Next, the bearing 56 (see FIG. 3) is fit into the supported part 62d, and an end surface of the inner ring of the bearing 56 is brought into contact with the end surface of the flange part 62c. The bearing 56 can thereby be attached to the pinion shaft 62.

Next, the fitting-flange parts 64, 64 are fit into the receiving hole 61c while the fitting-shaft part 62e is passed through. The end surface of the flange part 61b is brought into contact with the other end surface of the inner ring of the bearing 56. The result is that both ends of the inner ring of the bearing 56 are sandwiched by the two flange parts 61b, 62c, as shown in FIGS. 3 and 4B.

Next, the pin holes 61d, 61d are formally formed through the torque shaft 61 at the locations of the previously formed preparatory holes once the fitting-flange parts 64, 64 are fit into the receiving hole 61c. The pin holes 61d, 61d are formed through the torque shaft 61, whereby the pin holes 64a, 64a are also formed in the fitting-flange parts 64, 64 at the same time. The diameters of the pin holes 61d, 61d, 64a, 64a are slightly larger than the diameters of the preparatory holes.

Next, pins 67, 67 are press-fit into the pin holes 61d, 61d, 64a, 64a. The torque shaft 61 and the pinion shaft 62 are thereby integrally linked together by the pins 67, 67, whereby the assembly of the torque-transmitting shaft 24 is completed. The ends of the inner ring of the bearing 56 are sandwiched by the two flange parts 61b, 62c. The bearing 56 is inserted into the torque-transmitting shaft 24. The bearing 56 will not be dislodged from the torque-transmitting shaft 24. The process of assembling the torque-transmitting shaft 24 is thereby completed.

The relative rotation and relative axial displacement of the thus-assembled torque shaft 61 and the pinion shaft 62 are regulated with respect to one another. The pinion shaft 62 may be a hollow shaft rather than a solid shaft in order to reduce the weight thereof.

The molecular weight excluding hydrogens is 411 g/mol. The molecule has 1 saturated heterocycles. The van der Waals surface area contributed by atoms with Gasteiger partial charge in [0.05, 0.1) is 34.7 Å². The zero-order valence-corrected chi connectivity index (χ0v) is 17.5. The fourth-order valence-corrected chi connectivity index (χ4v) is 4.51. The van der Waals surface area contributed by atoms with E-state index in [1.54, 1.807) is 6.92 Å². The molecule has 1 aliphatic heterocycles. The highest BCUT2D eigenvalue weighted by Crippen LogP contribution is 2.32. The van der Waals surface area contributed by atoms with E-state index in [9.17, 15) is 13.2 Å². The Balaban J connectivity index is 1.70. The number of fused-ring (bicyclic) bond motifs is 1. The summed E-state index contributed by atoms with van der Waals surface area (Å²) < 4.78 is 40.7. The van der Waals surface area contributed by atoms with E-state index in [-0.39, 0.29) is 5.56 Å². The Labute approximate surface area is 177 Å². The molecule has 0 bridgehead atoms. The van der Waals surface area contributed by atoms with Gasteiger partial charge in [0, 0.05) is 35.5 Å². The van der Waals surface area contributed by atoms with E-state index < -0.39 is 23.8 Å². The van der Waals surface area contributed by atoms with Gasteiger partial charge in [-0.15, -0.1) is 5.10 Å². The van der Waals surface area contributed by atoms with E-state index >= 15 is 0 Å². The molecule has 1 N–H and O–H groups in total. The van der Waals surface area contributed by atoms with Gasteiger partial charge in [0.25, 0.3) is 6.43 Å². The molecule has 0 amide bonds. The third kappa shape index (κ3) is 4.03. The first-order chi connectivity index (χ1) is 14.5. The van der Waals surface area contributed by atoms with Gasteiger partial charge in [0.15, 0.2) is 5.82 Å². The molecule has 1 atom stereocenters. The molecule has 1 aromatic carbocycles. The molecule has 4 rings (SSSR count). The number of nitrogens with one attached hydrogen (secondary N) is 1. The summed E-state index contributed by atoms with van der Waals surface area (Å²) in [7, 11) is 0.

Steering torque, which is conveyed from the steering wheel 21 (see FIG. 1) to the pinion shaft 62 via the linking part 63, is also transmitted from the pinion shaft 62 to the torque shaft 61 via the pins 67, 67.

The receiving hole 61c and the fitting-flange parts 64, 64 have polygonal cross sections. Steering torque is also transmitted from the torque shaft 61 to the pinion shaft 62 via these polygonal fitting parts.

The cross section of the receiving hole 61c and the fitting-flange parts 64, 64 is not limited to a polygonal shape but may also be circular. A circular cross section allows for simplified manufacturing, fitting, and controlling the precision of fitting.

Next, the magnetostrictive torque sensor 41 will be described in detail. The magnetostrictive torque sensor 41 is a type of magnetostrictive mechanical quantity sensor. Torque is the mechanical quantity that is detected by the magnetostrictive torque sensor 41.

The magnetostrictive torque sensor 41 is composed of the first and second residual strain parts 71, 72 and a detection part 73, as shown in FIG. 3. The first and second residual strain parts 71, 72 are imparted with residual strain and are provided to the surface of the torque-transmitting shaft 24. The magnetostrictive properties of the first and second residual strain parts 71, 72 change in accordance with torque acting from an external origin. The detection part 73, which is provided surrounding the first and second residual strain parts 71, 72, electrically detects the magnetostrictive effects produced in the first and second residual strain parts 71, 72 and outputs detection signals. The detection signals are torque-detection signals.

To be more specific, the first and second residual strain parts 71, 72 are a pair of magnetically anisotropic members that are imparted with residual strain in mutually opposing directions in the longitudinal direction of the torque shaft 61, as shown in FIGS. 3 and 4A. In other words, the first and second residual strain parts 71, 72 are composed of magnetostrictive films that are formed on the outer perimeter surface (the axial outer perimeter surface, the surface) of the torque shaft 61.